The innovative energy carrier of the future

Iridium stabilized palladium nanoparticles

The palladium nanoparticles (green) are stabilized by a core of iridium (red). Hydrogen can accumulate on their surface as a kind of chocolate icing – and can be released again when heated. Credit: DESY, Andreas Stierle

An innovative approach could turn nanoparticles into simple reservoirs for storing hydrogen. The highly volatile gas is considered to be a promising energy carrier for the future, which can supply climate-friendly fuels to, for example, aircraft, ships and trucks as well as allow climate-friendly steel and cement production – depending on how the hydrogen gas is generated. However, it is expensive to store hydrogen: Either the gas must be stored in pressure vessels of up to 700 bar, or it must be liquefied, which means that it is cooled down to minus 253 degrees. Celsius. Both procedures use extra energy.

A team led by DESYAndreas Stierle has laid the foundation for an alternative method: to store hydrogen in tiny nanoparticles made of the precious metal palladium, only 1.2 nanometers in diameter. That palladium can absorb hydrogen like a fungus has been known for some time. “But until now, it’s been a problem getting the hydrogen out of the material again,” Stierle explains. “That’s why we try palladium particles that are only about a nanometer across.” A nanometer is one millionth of a millimeter.

To ensure that the tiny particles are sufficiently robust, they are stabilized by a core made of the rare precious metal iridium. In addition, they are linked to one graph support, an extremely thin layer of carbon. “We are able to attach the palladium particles to the graph at intervals of only two and a half nanometers,” reports Stierle, head of DESY NanoLab. “This results in a regular, periodic structure.” The team, which also includes researchers from the universities of Cologne and Hamburg, published its findings in the journal American Chemical Society (ACS). ACS Nano.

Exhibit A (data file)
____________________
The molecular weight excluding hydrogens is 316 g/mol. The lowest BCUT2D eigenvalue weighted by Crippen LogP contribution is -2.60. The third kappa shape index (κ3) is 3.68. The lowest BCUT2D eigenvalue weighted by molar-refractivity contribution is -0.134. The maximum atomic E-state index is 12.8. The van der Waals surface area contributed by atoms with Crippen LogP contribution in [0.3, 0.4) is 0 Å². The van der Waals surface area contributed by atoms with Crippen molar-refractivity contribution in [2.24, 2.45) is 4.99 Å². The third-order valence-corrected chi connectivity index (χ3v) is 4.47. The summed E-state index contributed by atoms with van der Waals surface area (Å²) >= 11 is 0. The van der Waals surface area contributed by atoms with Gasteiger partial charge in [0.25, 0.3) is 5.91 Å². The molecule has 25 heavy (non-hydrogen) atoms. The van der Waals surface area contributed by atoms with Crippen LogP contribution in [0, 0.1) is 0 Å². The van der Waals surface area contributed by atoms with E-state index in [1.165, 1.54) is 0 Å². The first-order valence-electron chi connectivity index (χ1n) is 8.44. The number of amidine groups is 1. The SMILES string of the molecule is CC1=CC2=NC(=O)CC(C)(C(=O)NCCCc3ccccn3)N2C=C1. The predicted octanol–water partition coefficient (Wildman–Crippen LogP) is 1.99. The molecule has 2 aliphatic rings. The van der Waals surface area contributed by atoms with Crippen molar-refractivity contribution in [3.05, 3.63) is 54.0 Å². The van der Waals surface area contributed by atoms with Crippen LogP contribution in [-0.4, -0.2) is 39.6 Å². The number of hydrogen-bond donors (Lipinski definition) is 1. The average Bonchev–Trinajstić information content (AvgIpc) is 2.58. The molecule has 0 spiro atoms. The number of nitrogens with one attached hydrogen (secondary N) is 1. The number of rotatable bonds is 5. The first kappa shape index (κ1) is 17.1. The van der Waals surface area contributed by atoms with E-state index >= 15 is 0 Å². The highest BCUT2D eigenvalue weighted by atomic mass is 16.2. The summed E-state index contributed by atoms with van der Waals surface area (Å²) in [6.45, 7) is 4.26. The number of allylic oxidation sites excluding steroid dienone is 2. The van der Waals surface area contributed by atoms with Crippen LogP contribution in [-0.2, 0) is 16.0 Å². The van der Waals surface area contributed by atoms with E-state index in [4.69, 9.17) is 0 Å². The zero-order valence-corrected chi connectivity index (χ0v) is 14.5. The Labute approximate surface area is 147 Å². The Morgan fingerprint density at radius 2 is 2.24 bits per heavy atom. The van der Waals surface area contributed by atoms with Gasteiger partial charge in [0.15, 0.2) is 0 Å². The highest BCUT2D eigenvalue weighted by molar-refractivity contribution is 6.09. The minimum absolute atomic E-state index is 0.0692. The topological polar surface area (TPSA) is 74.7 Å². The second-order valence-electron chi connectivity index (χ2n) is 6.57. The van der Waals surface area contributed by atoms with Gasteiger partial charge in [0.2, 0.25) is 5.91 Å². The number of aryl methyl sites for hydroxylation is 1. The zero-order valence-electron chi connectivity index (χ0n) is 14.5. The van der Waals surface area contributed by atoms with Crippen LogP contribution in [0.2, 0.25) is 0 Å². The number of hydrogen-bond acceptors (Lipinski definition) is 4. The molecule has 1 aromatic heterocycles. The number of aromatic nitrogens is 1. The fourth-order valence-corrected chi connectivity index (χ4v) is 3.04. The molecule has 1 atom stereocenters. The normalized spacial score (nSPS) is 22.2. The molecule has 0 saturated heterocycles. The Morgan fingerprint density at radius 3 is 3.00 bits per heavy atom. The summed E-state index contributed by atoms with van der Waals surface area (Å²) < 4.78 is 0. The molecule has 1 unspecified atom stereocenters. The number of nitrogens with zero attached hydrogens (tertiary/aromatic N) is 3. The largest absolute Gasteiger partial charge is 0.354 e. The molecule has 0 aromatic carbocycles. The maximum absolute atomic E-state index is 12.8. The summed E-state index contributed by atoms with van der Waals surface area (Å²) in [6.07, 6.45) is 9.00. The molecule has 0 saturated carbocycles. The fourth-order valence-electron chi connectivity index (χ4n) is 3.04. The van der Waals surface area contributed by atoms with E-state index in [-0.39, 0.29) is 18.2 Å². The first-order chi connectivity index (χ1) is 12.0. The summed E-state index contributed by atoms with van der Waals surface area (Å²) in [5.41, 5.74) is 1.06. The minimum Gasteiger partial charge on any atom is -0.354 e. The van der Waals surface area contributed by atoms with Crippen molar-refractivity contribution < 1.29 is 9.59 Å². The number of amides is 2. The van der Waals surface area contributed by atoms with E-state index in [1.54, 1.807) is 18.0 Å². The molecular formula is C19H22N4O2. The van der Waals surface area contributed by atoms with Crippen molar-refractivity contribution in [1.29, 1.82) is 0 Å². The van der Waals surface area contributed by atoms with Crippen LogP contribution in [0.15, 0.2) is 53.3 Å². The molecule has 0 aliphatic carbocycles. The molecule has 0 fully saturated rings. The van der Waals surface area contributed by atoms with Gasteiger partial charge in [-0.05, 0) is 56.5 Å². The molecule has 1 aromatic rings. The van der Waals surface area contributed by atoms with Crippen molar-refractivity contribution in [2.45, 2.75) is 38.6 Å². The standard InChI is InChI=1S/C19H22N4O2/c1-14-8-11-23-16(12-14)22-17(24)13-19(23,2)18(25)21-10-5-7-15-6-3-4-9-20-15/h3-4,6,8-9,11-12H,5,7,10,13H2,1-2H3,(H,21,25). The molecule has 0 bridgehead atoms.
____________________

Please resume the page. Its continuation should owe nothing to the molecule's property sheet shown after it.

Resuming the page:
DESY’s X-ray source PETRA III was used to observe what happens when the palladium particles come in contact with hydrogen: essentially, the hydrogen adheres to the surfaces of the nanoparticles, and almost none of it penetrates. The nanoparticles can be depicted as resembling chocolate: an iridium nut in the center, wrapped in a layer of palladium instead of marzipan, and the chocolate coated on the outside of the hydrogen. All that is needed to recover the stored hydrogen is to add a small amount of heat; the hydrogen is released quickly from the surface of the particles because the gas molecules do not have to squeeze out from inside the cluster.

“Next, we’ll find out what stock densities can be achieved using this new method,” says Stierle. However, some challenges still need to be overcome before moving on to practical applications. For example, other types of carbon structures may be a more suitable carrier than graphene – experts are considering using carbon sponges that contain tiny pores. Significant amounts of the palladium nanoparticles should fit into these.

Reference: “Hydrogen Solubility and Atomic Structure of Graphene Supported Pd Nanoclusters” by Dirk Franz, Ulrike Schröder, Roman Shayduk, Björn Arndt, Heshmat Noei, Vedran Vonk, Thomas Michely and Andreas Stierle, 11 October 2021, ACS Nano.
DOI: 10.1021 / acsnano.1c01997

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